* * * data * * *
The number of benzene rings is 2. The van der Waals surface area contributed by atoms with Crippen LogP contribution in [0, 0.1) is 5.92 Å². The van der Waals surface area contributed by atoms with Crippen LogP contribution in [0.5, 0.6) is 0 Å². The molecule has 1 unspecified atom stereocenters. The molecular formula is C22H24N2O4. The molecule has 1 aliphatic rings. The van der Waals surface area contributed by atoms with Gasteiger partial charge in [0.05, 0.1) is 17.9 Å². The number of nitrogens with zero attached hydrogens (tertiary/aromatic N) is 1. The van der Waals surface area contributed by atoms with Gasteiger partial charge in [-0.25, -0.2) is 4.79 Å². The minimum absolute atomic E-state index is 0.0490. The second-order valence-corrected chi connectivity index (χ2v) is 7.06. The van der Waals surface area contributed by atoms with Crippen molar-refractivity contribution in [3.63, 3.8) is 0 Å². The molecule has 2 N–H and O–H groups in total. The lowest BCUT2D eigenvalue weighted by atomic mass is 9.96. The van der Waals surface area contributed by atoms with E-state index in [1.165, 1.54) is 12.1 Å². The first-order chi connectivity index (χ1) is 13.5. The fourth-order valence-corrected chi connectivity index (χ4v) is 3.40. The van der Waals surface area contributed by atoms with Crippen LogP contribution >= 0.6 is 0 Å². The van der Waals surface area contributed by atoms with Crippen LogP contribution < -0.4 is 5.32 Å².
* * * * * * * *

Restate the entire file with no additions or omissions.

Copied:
The number of benzene rings is 2. The van der Waals surface area contributed by atoms with Crippen LogP contribution in [0, 0.1) is 5.92 Å². The van der Waals surface area contributed by atoms with Crippen LogP contribution in [0.5, 0.6) is 0 Å². The molecule has 1 unspecified atom stereocenters. The molecular formula is C22H24N2O4. The molecule has 1 aliphatic rings. The van der Waals surface area contributed by atoms with Gasteiger partial charge in [0.05, 0.1) is 17.9 Å². The number of nitrogens with zero attached hydrogens (tertiary/aromatic N) is 1. The van der Waals surface area contributed by atoms with Gasteiger partial charge in [-0.25, -0.2) is 4.79 Å². The minimum absolute atomic E-state index is 0.0490. The second-order valence-corrected chi connectivity index (χ2v) is 7.06. The van der Waals surface area contributed by atoms with Crippen molar-refractivity contribution in [3.63, 3.8) is 0 Å². The molecule has 2 N–H and O–H groups in total. The lowest BCUT2D eigenvalue weighted by atomic mass is 9.96. The van der Waals surface area contributed by atoms with E-state index in [1.165, 1.54) is 12.1 Å². The first-order chi connectivity index (χ1) is 13.5. The fourth-order valence-corrected chi connectivity index (χ4v) is 3.40. The van der Waals surface area contributed by atoms with Crippen LogP contribution >= 0.6 is 0 Å². The van der Waals surface area contributed by atoms with Crippen LogP contribution < -0.4 is 5.32 Å².